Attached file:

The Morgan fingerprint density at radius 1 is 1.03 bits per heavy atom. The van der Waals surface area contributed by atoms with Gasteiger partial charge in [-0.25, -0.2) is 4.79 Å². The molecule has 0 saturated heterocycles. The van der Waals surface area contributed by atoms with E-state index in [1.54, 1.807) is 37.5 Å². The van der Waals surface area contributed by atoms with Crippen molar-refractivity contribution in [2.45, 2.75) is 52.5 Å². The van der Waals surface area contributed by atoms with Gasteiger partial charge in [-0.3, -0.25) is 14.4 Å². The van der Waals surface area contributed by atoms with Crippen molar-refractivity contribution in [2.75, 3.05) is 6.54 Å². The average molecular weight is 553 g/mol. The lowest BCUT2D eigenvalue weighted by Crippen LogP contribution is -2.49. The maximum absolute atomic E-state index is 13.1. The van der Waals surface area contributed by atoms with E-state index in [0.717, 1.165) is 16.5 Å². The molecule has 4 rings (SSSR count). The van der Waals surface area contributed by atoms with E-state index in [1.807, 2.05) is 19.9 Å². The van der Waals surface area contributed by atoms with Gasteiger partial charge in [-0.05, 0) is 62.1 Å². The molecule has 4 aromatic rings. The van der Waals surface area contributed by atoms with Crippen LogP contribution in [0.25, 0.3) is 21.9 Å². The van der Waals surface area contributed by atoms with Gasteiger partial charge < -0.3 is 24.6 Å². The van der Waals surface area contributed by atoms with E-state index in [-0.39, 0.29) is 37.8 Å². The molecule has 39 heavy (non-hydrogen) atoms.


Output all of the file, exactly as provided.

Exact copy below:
The Morgan fingerprint density at radius 1 is 1.03 bits per heavy atom. The van der Waals surface area contributed by atoms with Gasteiger partial charge in [-0.25, -0.2) is 4.79 Å². The molecule has 0 saturated heterocycles. The van der Waals surface area contributed by atoms with E-state index in [1.54, 1.807) is 37.5 Å². The van der Waals surface area contributed by atoms with Crippen molar-refractivity contribution in [2.45, 2.75) is 52.5 Å². The van der Waals surface area contributed by atoms with Gasteiger partial charge in [-0.3, -0.25) is 14.4 Å². The van der Waals surface area contributed by atoms with Crippen molar-refractivity contribution in [2.75, 3.05) is 6.54 Å². The average molecular weight is 553 g/mol. The lowest BCUT2D eigenvalue weighted by Crippen LogP contribution is -2.49. The maximum absolute atomic E-state index is 13.1. The van der Waals surface area contributed by atoms with E-state index in [0.717, 1.165) is 16.5 Å². The molecule has 4 rings (SSSR count). The van der Waals surface area contributed by atoms with E-state index in [1.807, 2.05) is 19.9 Å². The van der Waals surface area contributed by atoms with Gasteiger partial charge in [-0.05, 0) is 62.1 Å². The molecule has 4 aromatic rings. The van der Waals surface area contributed by atoms with Crippen LogP contribution in [0.25, 0.3) is 21.9 Å². The van der Waals surface area contributed by atoms with Gasteiger partial charge < -0.3 is 24.6 Å². The van der Waals surface area contributed by atoms with E-state index in [-0.39, 0.29) is 37.8 Å². The molecule has 39 heavy (non-hydrogen) atoms.